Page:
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Henry Clay (steamboat)

Henry Clay was an American side paddle wheel steamboat that was involved in the Hudson River's worst steam disaster, near Riverdale, in The Bronx, New York, on July 28, 1852.[1] The Henry Clay launched in August 1851, was in service between Albany, New York and New York City in competition with other steamships and the Hudson River Railroad which had been completed along the east shore of the Hudson River to East Albany by 1851.

History
United States
Name: Henry Clay
Namesake: Henry Clay
Owner: Thomas Collyer, William Radford, & John Tallman
Route: New York City – Albany
Builder: Thomas Collyer, New York City
Launched: August 1851
Fate: Caught fire and destroyed, July 28, 1852
General characteristics
Type: Side-wheel paddle steamer
Length: 198 ft (60 m)
Propulsion: Walking beam steam engine
Capacity: 500 passengers

On July 28, 1852, she was sailing on the Hudson River from the river port of Albany, New York, to New York City. As she neared Riverdale, New York, a fire broke out aboard. Reports indicated that upwards of five hundred people were on board with only two lifeboats, which proved useless. Many of the victims came from prestigious families which made the disaster more newsworthy. Among the known victims was Stephen Allen, a former mayor of New York City.[2] Congress, previously reluctant to pursue further steamboat legislation, was forced by the public to push through new regulations.

Contents

Ownership, specifications, routeEdit

The Henry Clay was built by Thomas Collyer in 1851. Not much is known about the specifications of the steamboat but its length was 198 feet and it used a walking beam engine. Its promenade deck ran the entire length of the boat. Collyer, the builder, owned a five-eighths interest in the Henry Clay. He shared ownership with William Radford, Esq. who owned a two-eighth interest. Captain John Tallman, the captain of the Henry Clay for this particular day's run, owned a one-eighth interest. The Henry Clay ran on routes up and down the Hudson River at various points of departure and varying distances between Albany, New York and New York City.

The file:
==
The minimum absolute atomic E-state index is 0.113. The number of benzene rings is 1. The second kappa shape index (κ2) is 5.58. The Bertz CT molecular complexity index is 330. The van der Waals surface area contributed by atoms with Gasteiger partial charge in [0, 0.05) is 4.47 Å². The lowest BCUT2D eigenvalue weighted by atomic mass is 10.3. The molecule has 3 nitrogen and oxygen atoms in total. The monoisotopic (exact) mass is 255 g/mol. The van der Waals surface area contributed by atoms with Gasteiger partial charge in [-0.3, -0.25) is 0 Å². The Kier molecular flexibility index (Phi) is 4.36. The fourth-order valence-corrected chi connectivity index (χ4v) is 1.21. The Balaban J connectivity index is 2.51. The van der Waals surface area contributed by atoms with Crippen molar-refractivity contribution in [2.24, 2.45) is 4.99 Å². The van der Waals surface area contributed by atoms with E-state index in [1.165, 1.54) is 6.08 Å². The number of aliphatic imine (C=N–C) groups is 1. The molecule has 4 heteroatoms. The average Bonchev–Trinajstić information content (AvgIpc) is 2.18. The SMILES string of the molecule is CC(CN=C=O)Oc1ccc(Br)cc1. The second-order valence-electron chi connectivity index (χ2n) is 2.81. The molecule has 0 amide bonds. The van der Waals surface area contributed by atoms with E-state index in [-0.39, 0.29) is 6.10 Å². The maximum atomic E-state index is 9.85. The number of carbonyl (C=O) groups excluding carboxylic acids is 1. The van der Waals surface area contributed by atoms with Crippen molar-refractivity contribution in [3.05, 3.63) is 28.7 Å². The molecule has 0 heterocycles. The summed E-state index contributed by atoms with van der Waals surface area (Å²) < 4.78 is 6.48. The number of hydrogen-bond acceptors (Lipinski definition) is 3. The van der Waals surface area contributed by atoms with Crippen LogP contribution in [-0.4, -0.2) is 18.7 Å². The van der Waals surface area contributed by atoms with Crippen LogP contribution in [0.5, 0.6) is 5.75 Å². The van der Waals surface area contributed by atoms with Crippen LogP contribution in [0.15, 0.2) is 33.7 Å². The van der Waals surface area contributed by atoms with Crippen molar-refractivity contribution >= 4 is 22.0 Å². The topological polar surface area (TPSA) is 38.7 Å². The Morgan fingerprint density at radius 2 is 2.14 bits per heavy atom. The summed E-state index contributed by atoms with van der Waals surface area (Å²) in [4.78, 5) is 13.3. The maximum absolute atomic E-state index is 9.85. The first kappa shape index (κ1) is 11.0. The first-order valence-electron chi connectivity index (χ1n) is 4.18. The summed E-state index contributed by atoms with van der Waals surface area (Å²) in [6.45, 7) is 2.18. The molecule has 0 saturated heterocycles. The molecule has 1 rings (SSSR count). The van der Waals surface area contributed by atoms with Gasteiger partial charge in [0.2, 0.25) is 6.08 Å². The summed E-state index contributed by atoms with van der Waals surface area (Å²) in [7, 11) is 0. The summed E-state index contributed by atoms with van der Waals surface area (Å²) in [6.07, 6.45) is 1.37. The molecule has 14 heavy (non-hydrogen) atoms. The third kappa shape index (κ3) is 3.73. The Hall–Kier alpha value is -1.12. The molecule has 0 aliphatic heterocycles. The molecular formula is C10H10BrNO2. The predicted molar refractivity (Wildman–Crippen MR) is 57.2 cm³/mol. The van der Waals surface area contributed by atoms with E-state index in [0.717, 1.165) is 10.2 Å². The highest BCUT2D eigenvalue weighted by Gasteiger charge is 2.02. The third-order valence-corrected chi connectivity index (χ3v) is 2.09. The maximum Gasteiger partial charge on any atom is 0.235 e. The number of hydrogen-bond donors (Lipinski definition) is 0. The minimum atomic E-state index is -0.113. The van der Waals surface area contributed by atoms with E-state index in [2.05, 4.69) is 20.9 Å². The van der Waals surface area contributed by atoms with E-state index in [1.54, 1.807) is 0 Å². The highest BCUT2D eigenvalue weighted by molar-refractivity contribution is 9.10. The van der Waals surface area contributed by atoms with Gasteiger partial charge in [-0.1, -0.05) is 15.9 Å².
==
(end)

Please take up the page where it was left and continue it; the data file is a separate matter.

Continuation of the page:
The steamships Henry Clay and Armenia left Albany on July 28, 1852. Thomas Collyer, who built both ships, was in command of the Clay, while the Armenia was owned and piloted by Captain Isaac Smith. According to Allynne Lange, curator of the Hudson River Maritime Museum, steamboat racing was common between captains. “[T]he idea was the fastest boat would attract the most passengers.”[3]

FireEdit

Shortly before 3:00 pm as the Henry Clay traveled mid-river passing Yonkers, New York, the call of fire onboard was heard. Fire roared up from the engine room and quickly engulfed the midsection. The pilot, Edward Hubbard, an experienced forty-three-year-old seaman, quickly turned the burning ship eastward to travel the mile distance to reach shore. Hubbard crashed the boat bow first onto the sands at Riverdale, New York, hoping to save his passengers. Those near the bow were easily able to jump to shore. However, the passengers at the aft of the boat which was still in deep water were blocked by the fire at the midsection. Many could not swim and drowned either due to their heavy clothing or as others pulled them under water trying to save their lives. People that remained on the boat were burned to death.

Notable victimsEdit

The disaster gained notoriety due to the supposed racing and the number of prestigious people on board – politicians, attorneys, professors, wealthy. Among them were: